Lewis R. Roberts, MB, ChB, PhD, discusses the past, present, and future of treatment in patients with perihilar and intrahepatic cholangiocarcinoma.
Lewis R. Roberts, MB, ChB, PhD
A regimen of chemotherapy, radiation, and transplant has shown promise in the perihilar and intrahepatic subgroups of cholangiocarcinoma, said Lewis R. Roberts, MB, ChB, PhD, adding that personalized approaches are on the horizon to identify patients who will best respond to this approach.
In the past, transplant was believed to be ineffective in this disease, Roberts said. Today, with transplant showing consistent benefit in select patients, the focus is shifting to explore transplant sequencing and predictive factors of response.
"Broadly speaking, we have solved a lot of the surgical and technical aspects of doing procedures, such as transplant," explained Roberts. "Now, we are beginning to study the biology of the tumors to see if a better understanding of the biology can help us to personalize the treatment that different patients get."
In an interview with  OncLive  during the 2019 International Liver Cancer Association Conference, Roberts, a gastroenterologist, professor of medicine and director of the Hepatobiliary Neoplasia Clinic, Department of Gastroenterology and Hepatology, Mayo Clinic, discussed the past, present, and future of treatment in patients with perihilar and intrahepatic cholangiocarcinoma.
OncLive:  What is the role of transplant in these patient subgroups and how is it changing?
Roberts:  Initially, liver transplantation was felt not to be an effective treatment for patients with cholangiocarcinoma, because they often present with more advanced disease and are prone to have their cancer  metastasize to other sites of the body.
In early studies, those patients had liver transplants performed because they had to go on immunosuppression [after transplant] so that their bodies did not reject the new organ. However, that made them prone to recurrence.
A number of years ago, it was found that in limited cases, particularly in the perihilar cancer subtype where the tumors are small and block the bile ducts, if we treat patients aggressively with chemotherapy and radiation and then do a liver transplant, a proportion of those patients do very well.
Since then, the community has been trying to understand how to select individuals with  cholangiocarcinoma  who will do their best with transplant. Some patients who have underlying liver disease from the bile ducts, called primary sclerosing cholangitis, are not good candidates for surgical resection.  However,  because we know they have this underlying liver disease, we can follow them closely and diagnose the cancers very early.  In that context, we find that the patients who get a liver transplant do quite well.
What is the newest development in this space?
We are interested in the  expansion of liver transplant for  cholangiocarcinoma to intrahepatic  cholangiocarcinomas.  We are finding that if we can identify people with intrahepatic  cholangiocarcinoma, who have small tumors and meet particular characteristics, then we know that those patients can also do very well with transplant.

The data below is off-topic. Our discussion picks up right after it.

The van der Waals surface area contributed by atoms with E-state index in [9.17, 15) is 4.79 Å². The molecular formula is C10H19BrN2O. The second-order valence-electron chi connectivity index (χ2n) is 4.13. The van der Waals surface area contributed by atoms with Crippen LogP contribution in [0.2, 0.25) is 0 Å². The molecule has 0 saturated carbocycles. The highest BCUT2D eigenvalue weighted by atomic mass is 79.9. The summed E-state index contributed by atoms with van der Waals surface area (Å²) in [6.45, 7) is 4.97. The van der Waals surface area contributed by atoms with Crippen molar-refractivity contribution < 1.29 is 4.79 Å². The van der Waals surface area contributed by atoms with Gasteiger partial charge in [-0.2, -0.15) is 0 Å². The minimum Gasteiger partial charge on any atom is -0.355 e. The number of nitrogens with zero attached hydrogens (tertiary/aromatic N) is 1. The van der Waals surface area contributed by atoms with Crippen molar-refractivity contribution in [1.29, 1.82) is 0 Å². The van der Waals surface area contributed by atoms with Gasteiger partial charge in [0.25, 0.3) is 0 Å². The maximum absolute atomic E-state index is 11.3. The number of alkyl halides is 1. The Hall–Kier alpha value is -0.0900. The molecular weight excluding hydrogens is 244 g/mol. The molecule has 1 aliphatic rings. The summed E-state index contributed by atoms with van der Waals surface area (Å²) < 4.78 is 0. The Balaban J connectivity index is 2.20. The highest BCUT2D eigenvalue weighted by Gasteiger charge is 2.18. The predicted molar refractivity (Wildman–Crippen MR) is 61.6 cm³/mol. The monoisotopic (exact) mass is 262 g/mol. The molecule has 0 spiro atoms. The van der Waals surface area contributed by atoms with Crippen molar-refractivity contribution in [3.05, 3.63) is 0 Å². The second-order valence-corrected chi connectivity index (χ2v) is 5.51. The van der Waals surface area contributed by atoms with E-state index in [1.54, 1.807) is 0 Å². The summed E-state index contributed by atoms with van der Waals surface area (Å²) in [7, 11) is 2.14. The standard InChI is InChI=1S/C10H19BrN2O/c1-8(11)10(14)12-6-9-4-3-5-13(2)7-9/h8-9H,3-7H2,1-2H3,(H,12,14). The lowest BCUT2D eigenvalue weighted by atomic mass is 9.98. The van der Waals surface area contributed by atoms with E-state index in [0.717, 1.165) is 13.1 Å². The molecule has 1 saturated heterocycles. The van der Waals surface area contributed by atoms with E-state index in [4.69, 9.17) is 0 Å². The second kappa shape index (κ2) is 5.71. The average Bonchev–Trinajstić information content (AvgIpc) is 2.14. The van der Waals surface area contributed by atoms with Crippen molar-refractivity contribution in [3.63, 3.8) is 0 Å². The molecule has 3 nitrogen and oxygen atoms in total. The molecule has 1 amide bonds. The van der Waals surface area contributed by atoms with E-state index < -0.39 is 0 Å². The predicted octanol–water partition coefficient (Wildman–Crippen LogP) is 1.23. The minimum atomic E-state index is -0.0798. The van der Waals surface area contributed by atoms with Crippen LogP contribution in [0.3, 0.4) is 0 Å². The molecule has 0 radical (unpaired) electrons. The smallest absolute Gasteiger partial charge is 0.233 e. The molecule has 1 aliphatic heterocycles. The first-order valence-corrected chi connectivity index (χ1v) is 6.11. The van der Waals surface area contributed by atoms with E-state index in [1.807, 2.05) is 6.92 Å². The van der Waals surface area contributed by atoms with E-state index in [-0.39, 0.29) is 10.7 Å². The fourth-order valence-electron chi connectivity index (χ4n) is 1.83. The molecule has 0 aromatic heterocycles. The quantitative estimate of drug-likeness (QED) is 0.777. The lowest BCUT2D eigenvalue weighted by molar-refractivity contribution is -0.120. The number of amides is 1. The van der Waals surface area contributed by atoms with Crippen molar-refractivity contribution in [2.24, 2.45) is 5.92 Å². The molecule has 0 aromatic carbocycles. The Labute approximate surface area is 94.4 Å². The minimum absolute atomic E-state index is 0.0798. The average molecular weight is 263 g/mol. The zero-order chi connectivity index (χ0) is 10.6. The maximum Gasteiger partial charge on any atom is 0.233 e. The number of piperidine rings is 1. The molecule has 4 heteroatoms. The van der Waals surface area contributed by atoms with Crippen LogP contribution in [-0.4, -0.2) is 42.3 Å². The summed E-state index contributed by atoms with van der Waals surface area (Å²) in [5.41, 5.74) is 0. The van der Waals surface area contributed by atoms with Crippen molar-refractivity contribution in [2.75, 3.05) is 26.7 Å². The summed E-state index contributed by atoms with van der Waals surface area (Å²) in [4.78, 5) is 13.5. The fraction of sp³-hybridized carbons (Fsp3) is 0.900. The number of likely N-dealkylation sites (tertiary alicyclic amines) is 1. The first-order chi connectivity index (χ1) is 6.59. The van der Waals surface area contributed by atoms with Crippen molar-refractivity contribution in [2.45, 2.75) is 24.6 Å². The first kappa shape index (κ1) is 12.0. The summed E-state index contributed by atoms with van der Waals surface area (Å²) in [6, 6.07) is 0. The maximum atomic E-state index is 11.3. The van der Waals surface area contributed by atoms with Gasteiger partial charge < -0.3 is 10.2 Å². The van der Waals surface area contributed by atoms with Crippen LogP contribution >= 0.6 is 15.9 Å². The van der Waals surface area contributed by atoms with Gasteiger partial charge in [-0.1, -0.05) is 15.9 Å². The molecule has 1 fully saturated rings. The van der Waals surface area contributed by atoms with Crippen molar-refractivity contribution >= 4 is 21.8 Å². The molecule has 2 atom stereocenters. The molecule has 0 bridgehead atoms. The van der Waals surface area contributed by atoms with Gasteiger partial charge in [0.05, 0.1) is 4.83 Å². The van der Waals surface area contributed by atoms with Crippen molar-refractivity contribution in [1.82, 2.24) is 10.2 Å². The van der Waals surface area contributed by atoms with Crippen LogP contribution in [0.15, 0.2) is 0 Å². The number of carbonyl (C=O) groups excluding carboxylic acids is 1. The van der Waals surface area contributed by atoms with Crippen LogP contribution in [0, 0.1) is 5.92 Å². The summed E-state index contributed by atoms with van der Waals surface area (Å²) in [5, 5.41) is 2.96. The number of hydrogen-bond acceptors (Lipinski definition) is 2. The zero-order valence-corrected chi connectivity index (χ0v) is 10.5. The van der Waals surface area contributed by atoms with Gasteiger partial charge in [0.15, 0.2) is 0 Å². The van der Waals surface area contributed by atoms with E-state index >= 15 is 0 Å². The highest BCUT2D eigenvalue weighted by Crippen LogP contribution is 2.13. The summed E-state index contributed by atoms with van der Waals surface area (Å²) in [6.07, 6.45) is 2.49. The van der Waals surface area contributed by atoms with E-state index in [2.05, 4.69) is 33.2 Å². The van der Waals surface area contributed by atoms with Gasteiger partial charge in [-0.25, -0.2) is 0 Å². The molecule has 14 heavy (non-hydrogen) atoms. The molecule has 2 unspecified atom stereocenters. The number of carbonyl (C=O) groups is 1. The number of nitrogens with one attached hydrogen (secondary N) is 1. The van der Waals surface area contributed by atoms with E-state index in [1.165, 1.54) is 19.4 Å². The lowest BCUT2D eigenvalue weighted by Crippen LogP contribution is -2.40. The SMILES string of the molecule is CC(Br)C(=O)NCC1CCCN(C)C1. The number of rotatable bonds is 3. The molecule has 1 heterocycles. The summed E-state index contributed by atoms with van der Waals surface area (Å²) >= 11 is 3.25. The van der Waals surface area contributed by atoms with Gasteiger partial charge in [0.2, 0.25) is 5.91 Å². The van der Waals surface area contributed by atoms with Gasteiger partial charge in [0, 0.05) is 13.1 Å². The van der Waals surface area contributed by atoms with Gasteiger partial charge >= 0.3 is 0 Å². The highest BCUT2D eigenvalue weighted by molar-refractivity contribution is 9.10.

Now, in that group of individuals, we hope we can further narrow down and determine which subgroup of patients will do their best  after liver transplant; perhaps their blood tests or  tissue tests will help us determine that.
What factors play a role in selecting the right patients with perihilar cholangiocarcinoma?
In the case of perihilar  cholangiocarcinoma, we are finding that tumor size is important, as is making sure that there is no evidence of spread outside the liver when the patient is getting transplant.
First of all, they have to meet fairly strict criteria. Then we give them chemotherapy and radiation. Then, just before transplant, we check again [for metastasis]. Usually, we do a laparoscopy to ensure that there is no evidence of spread to lymph nodes or outside the liver.
Are there any tests that could shed light on which patients with intrahepatic  cholangiocarcinoma will respond best?
At this point, research is being done in clinical studies. One study in particular suggests that if patients had small tumors, even if they were intrahepatic, a proportion of them will do very well with transplant.
We're investigating whether it is possible to do blood tests or tissue tests that define a biological subtype who responds better to transplant than other different subtypes.
One of the blood tests that we often use in the case of perihilar  cholangiocarcinoma, for example, is called the CA 19-9 test. The evidence suggests that patients with high CA 19-9 are more likely to have metastasis. Those are  high-risk patients, so we tend to prefer patients who have low CA 19-9.
We don't know if the same is true for the intrahepatic  cholangiocarcinoma; that is one of the questions.
Some colleagues have begun to do gene expression analyses of  cholangiocarcinoma tumors. [The tumors] appear to fall into two groups: one that is more like a primary liver cell in hepatocellular  carcinoma (HCC), and another that is more like a bile duct cancer cell.
Our  suspicion is those tumors that are more like a hepatocellular carcinoma cell will probably have a better outcome because we've been transplanting people with HCC for a long time now, and we know those patients [who are able to undergo transplant] have very good outcomes
What do you hope that others take away from these findings?
We hope to generate some discussion, and perhaps some opportunities for collaboration so we can continue to work on these questions as a community. [We should] work together to better define who are the best candidates for these different treatments.